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PHILIPPINES TREASURY NOTES


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smokey

You did luck out.

Thanks to the Arroyo administration artificially inflating the value of the Peso, any long term investments here are very risky at best.

What her advisors did was pretty ingenious, but only helped the wealthy, but the bubble will pop and even though it may not happen this year, it is catching up with the Philippines.

I am thinking it WILL be this year, but things also looked bad last year when it was disclosed that the Philippines was afraid that they couldn't repay some of the large loans that The Arroyo administration made.

A little hocus-pocus, smoke and mirrors, throw in some bull and do a little financial rearranging and Wallah!, all is fixed.....for now.

All monetary markets are tied in with the USD, no question about that.

The Philippines lost a lot of money in the way of grants when all started going south for Europe, but not a wimper out of the Philippines about that, because they knew they could count on the good old USA to bail them out with a fresh shipment every month.

What Arroyo's people did was to change and/or borrow all of it's loans into USD accounts.

With the flood of USD flowing into this country, it was a simple matter to artificially inflate the value of their Peso (opposite of China artificially deflating the value of their Yen) and now the Philippines can not only invest in S&P stocks, but with their higher credit rating they are also into Dow Jones, which I feel is a big mistake.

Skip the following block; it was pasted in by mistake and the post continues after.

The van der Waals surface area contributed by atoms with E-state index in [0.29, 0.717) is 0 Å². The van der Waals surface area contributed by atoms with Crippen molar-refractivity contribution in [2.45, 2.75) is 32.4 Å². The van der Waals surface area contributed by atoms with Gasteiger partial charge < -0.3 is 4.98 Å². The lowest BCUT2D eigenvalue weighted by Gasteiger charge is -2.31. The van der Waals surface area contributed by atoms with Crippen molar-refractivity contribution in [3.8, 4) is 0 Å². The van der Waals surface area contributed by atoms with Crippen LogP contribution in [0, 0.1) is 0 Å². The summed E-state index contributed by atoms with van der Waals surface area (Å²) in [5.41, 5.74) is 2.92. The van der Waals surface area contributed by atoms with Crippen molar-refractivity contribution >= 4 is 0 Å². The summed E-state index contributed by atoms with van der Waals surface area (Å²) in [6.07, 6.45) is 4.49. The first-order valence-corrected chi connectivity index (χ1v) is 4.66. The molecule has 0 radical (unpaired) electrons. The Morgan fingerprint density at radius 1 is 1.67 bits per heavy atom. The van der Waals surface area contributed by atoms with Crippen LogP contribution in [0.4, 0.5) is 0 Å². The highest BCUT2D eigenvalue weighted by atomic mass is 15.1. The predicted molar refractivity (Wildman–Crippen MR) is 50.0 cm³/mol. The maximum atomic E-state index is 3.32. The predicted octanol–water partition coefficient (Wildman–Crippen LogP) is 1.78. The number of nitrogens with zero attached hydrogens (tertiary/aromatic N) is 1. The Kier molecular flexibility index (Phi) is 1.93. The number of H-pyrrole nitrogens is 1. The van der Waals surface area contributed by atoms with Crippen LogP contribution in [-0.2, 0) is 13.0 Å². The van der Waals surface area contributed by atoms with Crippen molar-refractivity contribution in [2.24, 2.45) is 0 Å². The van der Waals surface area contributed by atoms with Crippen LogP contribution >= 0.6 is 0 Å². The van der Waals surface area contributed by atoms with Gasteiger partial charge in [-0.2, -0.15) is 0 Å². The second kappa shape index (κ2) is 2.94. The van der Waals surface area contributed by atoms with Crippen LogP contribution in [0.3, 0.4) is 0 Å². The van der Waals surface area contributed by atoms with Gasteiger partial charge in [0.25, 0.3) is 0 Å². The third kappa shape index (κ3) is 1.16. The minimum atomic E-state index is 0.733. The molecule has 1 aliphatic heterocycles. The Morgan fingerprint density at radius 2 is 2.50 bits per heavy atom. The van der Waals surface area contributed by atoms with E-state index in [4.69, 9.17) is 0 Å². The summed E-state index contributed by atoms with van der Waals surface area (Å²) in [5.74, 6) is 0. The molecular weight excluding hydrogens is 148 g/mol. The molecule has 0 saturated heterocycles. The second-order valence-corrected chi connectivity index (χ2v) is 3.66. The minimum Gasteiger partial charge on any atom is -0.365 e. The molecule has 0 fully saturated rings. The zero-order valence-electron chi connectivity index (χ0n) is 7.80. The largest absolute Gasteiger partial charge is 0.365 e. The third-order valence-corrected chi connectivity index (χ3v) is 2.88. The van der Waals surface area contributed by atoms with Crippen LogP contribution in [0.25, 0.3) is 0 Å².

If at any time the market takes a nosedive, or the U.S. stops aid in a major way, the Philippines will be in the pot.

I have no doubt whatsoever, even with all of the propaganda here, the Peso will hit the upper 40s to 50 by Christmas again this year.

We don't want a complete crash here no matter what anyone says, as a lot of things can be stopped, electricity, gas supplies, imported food, etc.

All we and the poor of the Philippines really need are honesty in financial dealings and a fair exchange for our money, which most Filipinos also depend on one way or another.

Can't expect that to happen if the government is not honest though, can we?

 

 

 

i said that two years ago and was told i was full of shit... i watched the exchange rate close as i converted thousands every month and i noticed when the us or nato who ever gave the philippines 1/2 billion dollars the rate dropped against the dollar fast... and then again when a 200 million Dollar amount came for some weather damage again right after the peso went strong... so all LOANS if you call them that as a few are 1% payable after 10 years ...so its the next , next presidents problem...

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well maybe. but if you take out a housing loan in the europe ur gonna pay about 3->4%, dont care what it is in the US, but ur gonna pay maybe 10% in the Philippines. that high rate is going to keep

25 years is a very very long time   I hope im understanding this correctly ?   Given the long long time, the biggest fear is war, revolution and bankruptsy, all of which are quite possible in Phil

Well, there is a huge real estate bubble in the Philippines, with land and homes (especially condominiums) greatly inflated from what they should be, so it may eventually collapse as well. Somehow, to

the.lone.gunman

Thanks for tip.

 

Yes I like Canada, indeed it is my safe currency play, even if zerohedge does reckon the solidity of the banks is a myth and it might be overly dependent on China.

But I don't want currency risk. I'm going to royally screwed when the Euro bites the dust; once is enough.